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Mockingjay - Collins Suzanne I read the first two volumes of The Hunger Games during the Fall 2009 24-Hour Readathon, which was a pretty intense experience; reading Mockingjay was less intense, taking the better part of two days. Either that, or it was so much *more* intense I needed breaks from it...I think it may be a mix of both.

After Katniss destroyed the arena in which the Hunger Games took place and was airlifted out of it at the end of Catching Fire, she regained consciousness - with Gale at her side - in a hospital in District 13. District 13, which wasn't supposed to exist, and which was believed to have been destroyed nearly a century earlier. District 13, which in reality had literally been driven underground, has been the breeding ground for rebellion against Panem's Capitol...and the rebellion needs Katniss, the girl who was on fire, to be its public face - its Mockingjay. There are no more Games. This is war, and this is real - mostly. Parts of it are very stage-managed, but that's not entirely inconsistent with real-life modern warfare either.[return][return]

I read the first two volumes of The Hunger Games during last fall's 24-Hour Readathon, which was a pretty intense experience; reading Mockingjay was less intense, taking the better part of two days. Either that, or it was so much *more* intense I needed breaks from it...I think it may be a mix of both.[return][return]After Katniss destroyed the arena in which the Hunger Games took place and was airlifted out of it at the end of Catching Fire, she regained consciousness - with Gale at her side - in a hospital in District 13. District 13, which wasn't supposed to exist, and which was believed to have been destroyed nearly a century earlier. District 13, which in reality had literally been driven underground, has been the breeding ground for rebellion against Panem's Capitol...and the rebellion needs Katniss, the girl who was on fire, to be its public face - its Mockingjay. There are no more Games. This is war, and this is real - mostly. Parts of it are very stage-managed, but that's not entirely inconsistent with real-life modern warfare either.

If the Hunger Games themselves were high-stakes reality television, Mockingjay is the movie version, and I felt more like I was watching the story unfold than reading it. One of Suzanne Collins' strengths in writing is her portrayal of action, and the action rarely lets up. There's a pattern of sorts: Katniss recovers from injury, takes part in rebel initiatives of increasing danger and violence, sustains injury, recovers, and gets back into battle. But just as she did during the Games, she questions everything and everyone around her, and her primary motivation remains the safety of her mother and sister. Her secondary motivation is the elimination of Panem's President Snow.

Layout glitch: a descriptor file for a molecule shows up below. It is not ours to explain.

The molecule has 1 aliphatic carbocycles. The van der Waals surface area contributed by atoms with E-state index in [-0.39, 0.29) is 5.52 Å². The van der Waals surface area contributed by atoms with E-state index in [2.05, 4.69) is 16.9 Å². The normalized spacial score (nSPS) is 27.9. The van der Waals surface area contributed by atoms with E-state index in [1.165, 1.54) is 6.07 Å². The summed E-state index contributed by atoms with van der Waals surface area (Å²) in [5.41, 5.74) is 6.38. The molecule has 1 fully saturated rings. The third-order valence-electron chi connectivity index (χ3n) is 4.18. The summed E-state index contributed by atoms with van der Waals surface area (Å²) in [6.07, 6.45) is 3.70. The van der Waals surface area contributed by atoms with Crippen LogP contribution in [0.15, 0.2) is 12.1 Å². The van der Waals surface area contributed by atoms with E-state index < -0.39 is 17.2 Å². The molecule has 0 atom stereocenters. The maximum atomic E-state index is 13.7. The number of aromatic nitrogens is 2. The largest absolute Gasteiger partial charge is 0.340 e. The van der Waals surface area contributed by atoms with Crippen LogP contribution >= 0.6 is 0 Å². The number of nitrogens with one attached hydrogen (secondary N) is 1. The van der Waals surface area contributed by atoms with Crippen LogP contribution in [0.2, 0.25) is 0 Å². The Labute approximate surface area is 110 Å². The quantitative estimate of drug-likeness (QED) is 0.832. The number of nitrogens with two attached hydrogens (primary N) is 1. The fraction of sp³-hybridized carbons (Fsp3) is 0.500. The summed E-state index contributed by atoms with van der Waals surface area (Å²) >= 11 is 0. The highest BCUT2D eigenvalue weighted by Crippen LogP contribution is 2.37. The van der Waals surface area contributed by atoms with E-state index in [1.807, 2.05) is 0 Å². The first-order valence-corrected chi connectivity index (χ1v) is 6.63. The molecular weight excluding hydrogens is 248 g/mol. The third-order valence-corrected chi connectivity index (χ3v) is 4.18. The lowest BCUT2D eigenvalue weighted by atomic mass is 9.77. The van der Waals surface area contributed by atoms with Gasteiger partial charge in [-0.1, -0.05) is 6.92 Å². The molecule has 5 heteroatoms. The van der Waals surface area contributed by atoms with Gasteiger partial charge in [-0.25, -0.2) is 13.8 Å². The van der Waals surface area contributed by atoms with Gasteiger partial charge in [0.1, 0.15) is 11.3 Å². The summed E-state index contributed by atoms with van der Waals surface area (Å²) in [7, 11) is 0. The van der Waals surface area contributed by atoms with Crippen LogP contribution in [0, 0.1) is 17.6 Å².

While creating a strong heroine in Katniss, Collins has also made her far from perfect: she's impetuous, has questionable judgment, and is far from certain about a lot. Collins' book is about war's effects as much as it is about battle; in some ways, it's about PTSD while the traumatic stress is still going on. No one comes out of these conditions unchanged, and while they're not really explored in depth, Collins isn't afraid to refer to the complications. To some extent, the last chapters of Mockingjay reminded me of the hobbits' return to the ruined Shire at the end of The Return of The King (the book - much as I love the Lord of the Rings films, that part didn't make it in).

While I didn't find the ending of Mockingjay entirely satisfying, it felt earned - consistent with what the characters had gone through to get there. (The epilogue, however, was unnecessary.) This isn't my favorite book in the series - that remains Catching Fire - but if you've followed the story thus far, it's not to be missed.